A group of graduates, well established in their careers,
were discussing their lives at a class reunion. They decided
to go visit their old university professor, now retired, who
was always an inspiration to them.
During their visit, the conversation turned to complaints
about stress in their work, lives and relationships.
Offering his guests hot chocolate, the professor went into the
kitchen and returned with a large pot of hot chocolate and an
assortment of cups. Some cups were porcelain, glass, crystal,
some plain looking, some expensive, some exquisite. He invited
each to help themselves to the hot chocolate.
When they all had a cup of hot chocolate in hand,
the professor shared his thoughts.
“Notice that all the nice looking, expensive cups were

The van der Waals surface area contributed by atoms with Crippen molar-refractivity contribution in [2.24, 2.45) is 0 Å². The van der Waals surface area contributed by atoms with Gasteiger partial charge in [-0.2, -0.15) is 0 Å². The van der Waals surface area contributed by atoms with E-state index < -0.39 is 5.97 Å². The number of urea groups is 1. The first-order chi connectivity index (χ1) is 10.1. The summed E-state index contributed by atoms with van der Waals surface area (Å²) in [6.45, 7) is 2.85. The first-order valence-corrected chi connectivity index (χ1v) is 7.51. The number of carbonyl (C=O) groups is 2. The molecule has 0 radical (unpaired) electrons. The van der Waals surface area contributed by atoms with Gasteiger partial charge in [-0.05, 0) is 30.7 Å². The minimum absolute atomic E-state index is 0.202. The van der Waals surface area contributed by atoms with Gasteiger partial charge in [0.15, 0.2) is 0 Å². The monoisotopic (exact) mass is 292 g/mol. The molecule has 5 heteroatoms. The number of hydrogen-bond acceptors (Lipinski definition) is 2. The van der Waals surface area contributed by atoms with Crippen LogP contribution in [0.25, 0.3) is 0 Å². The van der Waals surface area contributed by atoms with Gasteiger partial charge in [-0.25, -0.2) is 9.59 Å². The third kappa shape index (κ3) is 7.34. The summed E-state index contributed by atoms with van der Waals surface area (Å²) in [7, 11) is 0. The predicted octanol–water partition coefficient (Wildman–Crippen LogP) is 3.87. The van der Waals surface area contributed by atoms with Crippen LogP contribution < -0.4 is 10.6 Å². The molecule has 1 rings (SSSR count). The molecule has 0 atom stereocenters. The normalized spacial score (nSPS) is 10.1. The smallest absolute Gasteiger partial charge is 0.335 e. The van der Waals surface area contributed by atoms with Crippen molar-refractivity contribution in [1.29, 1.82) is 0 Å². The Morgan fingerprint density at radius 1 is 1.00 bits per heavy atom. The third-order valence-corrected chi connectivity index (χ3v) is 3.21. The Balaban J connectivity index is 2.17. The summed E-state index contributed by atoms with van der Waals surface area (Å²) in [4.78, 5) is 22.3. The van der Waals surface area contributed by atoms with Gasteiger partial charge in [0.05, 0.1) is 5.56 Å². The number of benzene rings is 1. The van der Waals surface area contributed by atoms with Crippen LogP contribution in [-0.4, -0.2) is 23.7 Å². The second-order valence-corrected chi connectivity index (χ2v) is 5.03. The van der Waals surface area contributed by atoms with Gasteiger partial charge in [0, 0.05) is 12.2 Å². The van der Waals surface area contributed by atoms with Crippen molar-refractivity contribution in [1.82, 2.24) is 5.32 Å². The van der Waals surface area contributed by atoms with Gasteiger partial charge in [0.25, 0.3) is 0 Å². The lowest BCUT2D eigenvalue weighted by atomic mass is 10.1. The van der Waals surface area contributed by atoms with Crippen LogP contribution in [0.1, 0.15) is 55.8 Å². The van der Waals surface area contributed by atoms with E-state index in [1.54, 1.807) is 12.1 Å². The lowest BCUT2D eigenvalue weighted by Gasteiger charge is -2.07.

taken, leaving behind the plain and cheap ones.”
“While it is normal for you to want only the best for yourselves,
that is the source of your problems and stress.”
“The cup that you are drinking from adds nothing to the
quality of the hot chocolate. In most cases it is just more
expensive and in some cases even hides what we drink.”
“What each of you really wanted was hot chocolate.
You did not want the cup . . .
but you consciously went for the best cups.”
“And soon, you began to eye one another’s cups.”